LONDON (AFP) — Laura Trott was happy to make good on a promise to her sister after British cycling’s newest star wrapped up an Olympic double on Tuesday by adding omnium gold to the team pursuit title she’d already won in London.
“I promised her a car if I won both (medals), so there goes the prize money,” joked the 20-year-old after her latest victory at the velodrome on Tuesday.
“It’s mad. I can’t believe it,” added Trott, who finished just one point in front of the United States’ Sarah Hammer.
The six-discipline omnium made its debut as track cycling’s answer to athletics multi-events such as the decathlon and heptathlon.
Trott, the world champion, topped the standings at the end of three events on Monday’s first day, but trailed Hammer by two points heading into the concluding 500m time trial.
“I was disappointed to finish second in the IP (the individual pursuit) and then I ballsed the scratch race up as well didn’t I?” said Trott. “I thought ‘it’s all down to the 500m now’.
Trott needed to finish three places better than Hammer to take back the lead she’d held when Tuesday’s first session opened. It was a tall order on a day that the American appeared cool under pressure.
“I know I’m good at 500s, but you don’t put three places on Sarah Hammer very easily. She’s the strongest rider out there,” said Trott. “I thought, ‘how am I going to do this?’ I thought I was going to be sick on the start line, which didn’t help matters. But I just got going and the crowd just drove me home. I was so happy.”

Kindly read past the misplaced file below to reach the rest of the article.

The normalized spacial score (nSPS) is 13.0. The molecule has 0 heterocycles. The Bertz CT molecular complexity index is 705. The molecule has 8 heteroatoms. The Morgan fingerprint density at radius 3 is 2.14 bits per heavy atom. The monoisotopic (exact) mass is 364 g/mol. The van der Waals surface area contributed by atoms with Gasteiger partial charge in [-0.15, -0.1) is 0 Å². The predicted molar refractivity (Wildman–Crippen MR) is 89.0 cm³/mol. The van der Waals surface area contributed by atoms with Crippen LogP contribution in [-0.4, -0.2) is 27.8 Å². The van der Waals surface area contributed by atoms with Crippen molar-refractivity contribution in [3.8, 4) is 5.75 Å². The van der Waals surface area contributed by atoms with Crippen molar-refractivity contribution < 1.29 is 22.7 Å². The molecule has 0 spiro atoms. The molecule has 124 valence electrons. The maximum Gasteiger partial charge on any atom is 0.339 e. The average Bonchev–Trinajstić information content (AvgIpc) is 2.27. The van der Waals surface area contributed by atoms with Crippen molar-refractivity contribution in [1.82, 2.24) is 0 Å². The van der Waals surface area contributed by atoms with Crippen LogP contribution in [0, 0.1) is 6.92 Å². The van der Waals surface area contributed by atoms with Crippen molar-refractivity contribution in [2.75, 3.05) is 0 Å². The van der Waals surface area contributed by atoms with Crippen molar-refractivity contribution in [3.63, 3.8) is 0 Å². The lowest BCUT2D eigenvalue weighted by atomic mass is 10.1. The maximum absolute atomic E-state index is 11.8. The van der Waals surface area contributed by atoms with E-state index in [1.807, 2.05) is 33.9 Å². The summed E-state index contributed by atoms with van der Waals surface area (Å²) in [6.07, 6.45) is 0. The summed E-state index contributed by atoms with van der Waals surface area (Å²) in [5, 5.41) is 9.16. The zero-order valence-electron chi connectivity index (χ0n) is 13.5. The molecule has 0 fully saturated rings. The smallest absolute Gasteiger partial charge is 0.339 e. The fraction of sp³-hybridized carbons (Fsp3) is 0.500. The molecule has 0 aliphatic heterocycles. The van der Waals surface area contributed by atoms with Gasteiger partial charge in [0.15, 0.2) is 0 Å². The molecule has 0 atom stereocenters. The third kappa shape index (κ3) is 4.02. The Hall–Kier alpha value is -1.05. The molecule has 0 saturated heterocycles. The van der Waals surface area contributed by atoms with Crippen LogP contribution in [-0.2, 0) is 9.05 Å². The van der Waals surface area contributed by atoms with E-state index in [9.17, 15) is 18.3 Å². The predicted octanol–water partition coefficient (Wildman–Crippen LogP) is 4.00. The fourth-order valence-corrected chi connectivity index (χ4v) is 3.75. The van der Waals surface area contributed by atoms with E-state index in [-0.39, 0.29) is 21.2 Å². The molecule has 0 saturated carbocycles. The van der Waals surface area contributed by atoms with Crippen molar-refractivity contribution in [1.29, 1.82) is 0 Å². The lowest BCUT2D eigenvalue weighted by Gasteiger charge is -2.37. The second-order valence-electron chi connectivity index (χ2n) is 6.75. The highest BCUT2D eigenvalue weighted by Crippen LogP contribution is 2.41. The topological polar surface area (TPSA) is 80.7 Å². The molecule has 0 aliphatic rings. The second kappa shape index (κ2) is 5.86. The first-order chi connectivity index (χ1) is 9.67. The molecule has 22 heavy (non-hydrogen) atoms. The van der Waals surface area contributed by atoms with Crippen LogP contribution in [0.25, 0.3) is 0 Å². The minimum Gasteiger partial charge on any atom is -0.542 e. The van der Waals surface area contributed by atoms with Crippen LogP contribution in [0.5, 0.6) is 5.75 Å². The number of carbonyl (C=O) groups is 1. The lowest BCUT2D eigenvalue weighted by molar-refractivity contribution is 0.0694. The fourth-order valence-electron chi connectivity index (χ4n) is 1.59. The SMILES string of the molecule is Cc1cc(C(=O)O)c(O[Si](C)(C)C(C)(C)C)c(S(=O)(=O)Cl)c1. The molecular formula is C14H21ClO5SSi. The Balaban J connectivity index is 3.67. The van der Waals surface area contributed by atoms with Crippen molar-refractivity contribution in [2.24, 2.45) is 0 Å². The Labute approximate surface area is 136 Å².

In her first Games, victory put Trott in the same company as middle-distance runner Kelly Holmes and swimmer Rebecca Adlington in being one of the few British female athletes to have won two golds at the one Olympic Games.
“I don’t think people talk about me in the same sense as them. I just can’t believe it,” said Trott.
Hammer’s silver was her second in London after the United States finished runner-up in the team pursuit.
“I’m super pleased to have two silver medals,” said the 28-year-old. “Obviously, I was going for gold —- that’s what I wanted. The 500 is one of my harder events. I brought it to the table, it just wasn’t enough.”
Bronze went to Australia’s Annette Edmondson.
“To be honest, I came here wanting more,” said Edmondson. “I wanted gold or silver but stuffed up the points race a little bit. I couldn’t face going home with nothing, so to get bronze is brilliant.”